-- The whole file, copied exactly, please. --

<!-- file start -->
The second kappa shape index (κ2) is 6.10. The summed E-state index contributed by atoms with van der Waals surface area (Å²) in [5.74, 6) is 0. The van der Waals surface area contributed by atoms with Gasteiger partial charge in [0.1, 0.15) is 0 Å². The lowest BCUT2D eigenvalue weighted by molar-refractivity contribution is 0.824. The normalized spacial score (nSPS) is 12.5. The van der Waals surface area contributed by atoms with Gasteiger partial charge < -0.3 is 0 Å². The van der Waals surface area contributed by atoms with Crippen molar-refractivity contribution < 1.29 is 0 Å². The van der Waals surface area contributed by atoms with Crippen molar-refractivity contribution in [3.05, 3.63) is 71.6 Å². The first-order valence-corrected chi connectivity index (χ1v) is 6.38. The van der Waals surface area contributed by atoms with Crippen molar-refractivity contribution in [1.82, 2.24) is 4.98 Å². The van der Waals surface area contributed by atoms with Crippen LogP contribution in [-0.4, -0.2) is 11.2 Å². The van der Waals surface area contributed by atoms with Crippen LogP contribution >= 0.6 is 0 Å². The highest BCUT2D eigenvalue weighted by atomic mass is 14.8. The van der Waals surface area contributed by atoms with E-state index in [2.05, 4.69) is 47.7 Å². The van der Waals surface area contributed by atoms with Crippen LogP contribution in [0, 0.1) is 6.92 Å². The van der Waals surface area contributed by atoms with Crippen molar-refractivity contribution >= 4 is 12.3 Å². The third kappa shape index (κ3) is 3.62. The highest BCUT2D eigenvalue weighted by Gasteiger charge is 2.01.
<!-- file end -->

The second kappa shape index (κ2) is 6.10. The summed E-state index contributed by atoms with van der Waals surface area (Å²) in [5.74, 6) is 0. The van der Waals surface area contributed by atoms with Gasteiger partial charge in [0.1, 0.15) is 0 Å². The lowest BCUT2D eigenvalue weighted by molar-refractivity contribution is 0.824. The normalized spacial score (nSPS) is 12.5. The van der Waals surface area contributed by atoms with Gasteiger partial charge < -0.3 is 0 Å². The van der Waals surface area contributed by atoms with Crippen molar-refractivity contribution < 1.29 is 0 Å². The van der Waals surface area contributed by atoms with Crippen molar-refractivity contribution in [3.05, 3.63) is 71.6 Å². The first-order valence-corrected chi connectivity index (χ1v) is 6.38. The van der Waals surface area contributed by atoms with Crippen molar-refractivity contribution in [1.82, 2.24) is 4.98 Å². The van der Waals surface area contributed by atoms with Crippen LogP contribution in [-0.4, -0.2) is 11.2 Å². The van der Waals surface area contributed by atoms with Crippen LogP contribution >= 0.6 is 0 Å². The highest BCUT2D eigenvalue weighted by atomic mass is 14.8. The van der Waals surface area contributed by atoms with E-state index in [2.05, 4.69) is 47.7 Å². The van der Waals surface area contributed by atoms with Crippen LogP contribution in [0, 0.1) is 6.92 Å². The van der Waals surface area contributed by atoms with Crippen molar-refractivity contribution >= 4 is 12.3 Å². The third kappa shape index (κ3) is 3.62. The highest BCUT2D eigenvalue weighted by Gasteiger charge is 2.01.